“AWESOME!” the children chanted. Sadira grinned, then began passing around a small electronic tablet to each group.
“I want the leader of every group to press their digit on the screen, to confirm you accept responsibility for whatever happens to these machines,” Sadira explained.
When the tablet reached the group of the Castle twins and Drake Lavender, Julie sighed in relief when she saw Drake was the one who input his digit. The dark-skinned Homme boy with glasses then moved past his towering teammates and with a meek smile handed her the tablet. Julie smiled back at Drake and quickly turned around to face her own teammates.
“Okay, who wants to be leader?” Julie asked.
Yuki shook her head rapidly and pointed at Anita, who stood beside her with her arms crossed and a confident ‘Who else but me?’ look. Julie sighed in annoyance and nodded. The girl then happily snatched the tablet from Julie and pressed her thumb on the screen.
“My mom’s boyfriend told me you could project yourself walking into a wall to prank people on Halloween! Totally awesome!” Anita said.
“Oh, yeah! My dad told me about those ghost pranks too!” Julie then realized she went unnoticed.
The three girls wandered the playground when Yuki noticed something. Julie quickly took notice of Yuki sitting by the fence and went near.
“Hey, find something?” Julie inquired.
“Oh… a kitten,” Yuki responded calmly, caressing the head of the peculiar feline. It had violet fur, large baby blue eyes and crimson tufts of hair at the tips of its tail and ears.
“I think it’s called faerie cat,” Julie added.
“Faerie cat?” Yuki glanced at her with curiosity.
The cat then meowed and rubbed its body against Yuki’s leg, swaying its hand-shaped tail around her arm, making it look as it was holding onto her.
“Yeah, I read it in one of my dad’s books on zoology,” Julie said.
“That’s so cute! Please… tell me more!” Yuki said excitedly.
Julie could not help to notice her classmate’s smile, as it was something she had never seen before. Yuki usually sat in the far corner and doodled anime characters in her notebooks during class, without speaking to anyone or drawing attention to herself; she was effectively invisible.
“Sure! The book said they are called faeries because they are said to bring good luck, unlike their cousins the black cats! Faerie cats are also known to be able to sneak into places and go unnoticed with ease,” Julie smiled and caressed the cat’s chin.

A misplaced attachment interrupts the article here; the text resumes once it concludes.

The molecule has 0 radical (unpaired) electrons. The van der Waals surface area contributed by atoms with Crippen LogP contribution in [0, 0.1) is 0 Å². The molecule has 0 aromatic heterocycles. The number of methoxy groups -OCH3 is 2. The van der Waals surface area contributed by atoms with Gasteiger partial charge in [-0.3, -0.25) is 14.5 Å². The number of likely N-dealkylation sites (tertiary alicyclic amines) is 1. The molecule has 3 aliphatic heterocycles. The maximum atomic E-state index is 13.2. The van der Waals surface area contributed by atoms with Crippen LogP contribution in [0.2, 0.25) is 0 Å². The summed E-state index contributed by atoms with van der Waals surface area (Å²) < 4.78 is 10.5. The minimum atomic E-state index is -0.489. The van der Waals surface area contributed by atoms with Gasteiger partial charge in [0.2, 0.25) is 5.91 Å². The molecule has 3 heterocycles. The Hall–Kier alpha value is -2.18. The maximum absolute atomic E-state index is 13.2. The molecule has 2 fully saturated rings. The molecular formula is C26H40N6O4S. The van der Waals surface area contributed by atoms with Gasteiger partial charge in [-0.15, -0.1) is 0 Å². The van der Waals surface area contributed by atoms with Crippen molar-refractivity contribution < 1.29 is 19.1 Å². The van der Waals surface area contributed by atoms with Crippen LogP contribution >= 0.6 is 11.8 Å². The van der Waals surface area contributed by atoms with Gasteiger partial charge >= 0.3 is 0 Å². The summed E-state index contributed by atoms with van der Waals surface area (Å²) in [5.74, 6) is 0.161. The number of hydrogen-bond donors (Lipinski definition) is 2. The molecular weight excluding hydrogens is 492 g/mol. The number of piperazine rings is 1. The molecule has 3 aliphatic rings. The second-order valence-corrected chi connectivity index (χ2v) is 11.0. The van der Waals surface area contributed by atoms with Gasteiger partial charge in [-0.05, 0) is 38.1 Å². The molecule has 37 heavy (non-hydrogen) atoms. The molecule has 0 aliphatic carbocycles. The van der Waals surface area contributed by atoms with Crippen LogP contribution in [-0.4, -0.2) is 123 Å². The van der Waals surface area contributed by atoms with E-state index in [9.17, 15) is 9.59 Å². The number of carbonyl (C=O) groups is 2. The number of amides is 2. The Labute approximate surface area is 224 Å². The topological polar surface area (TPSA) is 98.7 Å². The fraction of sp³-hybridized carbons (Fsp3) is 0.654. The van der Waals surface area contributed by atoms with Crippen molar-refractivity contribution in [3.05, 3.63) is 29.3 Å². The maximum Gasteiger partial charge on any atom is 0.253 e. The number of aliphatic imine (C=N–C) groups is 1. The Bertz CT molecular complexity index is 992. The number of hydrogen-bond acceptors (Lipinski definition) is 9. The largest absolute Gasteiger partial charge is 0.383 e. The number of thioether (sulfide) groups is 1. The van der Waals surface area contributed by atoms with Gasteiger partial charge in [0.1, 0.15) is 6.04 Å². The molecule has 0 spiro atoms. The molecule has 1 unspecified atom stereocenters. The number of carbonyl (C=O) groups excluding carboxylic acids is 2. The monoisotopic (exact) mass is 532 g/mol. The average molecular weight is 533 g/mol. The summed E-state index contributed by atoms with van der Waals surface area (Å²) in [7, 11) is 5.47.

“Really?” Yuki’s face brightened.
“Hey, I got an idea! Let’s tell Anita to holograph it!” Julie got back up.
“Yes, please! Let’s do that!” Yuki held the cat close in embrace. The feline meowed in confusion.
Julie then spotted Anita, who was chasing after a jelly fly with the holographer.
“Anita!” Julie called.
“Ugh! What do you want?” she replied.
“Anita, over here!” Julie waved.
The girl came over and saw Yuki cradle the faerie cat on her lap. Julie sat beside her.
“Ewww! Don’t you know it’s a stray cat? How can you touch it?” Anita gave them a look of disgust. Yuki’s scowled and looked down in shame. The cat purred.
“Come on! Take a picture!” Julie demanded.
“No way!” Anita said.
“Okay, let me take it,” Julie reached for the holographer.
“I’m the leader; I decide which pictures to take!” Anita snapped at her, holding the device away from her reach.
“But we are a team!” Julie protested, “We are supposed to take turns!”
“I don’t think so. You two don’t even know how to properly use a holographer,” Anita responded.
“Seriously?” Julie raised an eyebrow, “Were you whoring again with Steven McFly, or did you not see Mrs. Sadira showing EVERYONE how to use it?”
“Did you just call me a whore? You’re lucky I didn’t tell on you, potty mouth!” Julie stuck her tongue at her.
“Eh… it’s okay,” Yuki said setting the cat back on the ground. The feline put its paw on Yuki’s arm and meowed.
“Yuki, no! Ana… what’s your damn problem?” Julie was furious.
“Sorry, but unlike you, I want to get a good report,” Anita raised her chin.
“Then take the picture! Look… it’s a cat! At school! It doesn’t get better than this!” Julie exclaimed.
“Let’s not fight… please,” Yuki plead.
“She’s right, we should be looking for things to holograph,” Anita said.
Yuki turned around and realized the faerie cat had somehow made it to the other side of the fence and was now crossing the street.
“Bye… kitty,” Yuki said, her eyes watery.
Julie was speechless. Before she could say anything, her eyes followed Anita, who walked past her towards the fence. The faerie cat had made it across and was staring patiently, waving its hand-shaped tail, at construction workers. The girls noticed two burly Theo laborers in blue jumpsuits were carrying an electrical street lamp.
“What’s up?” Julie glanced at Yuki, who shrugged.
“I know that Theo,” Anita said.
“Really?” Julie inquired.
“Yeah, he was our driver,” Anita responded.
The girl then pointed at the bald Theo with circular scars where the signature horns on his temples should have been. The man turned their way and squint his eyes. From afar, the girls saw him wave at them.
“Oh, he remembers me! HI, MARIO!” Anita shouted from the fence before quickly realizing from the worker’s expression, “Oops, that wasn’t his name… SORRY, DUDE!”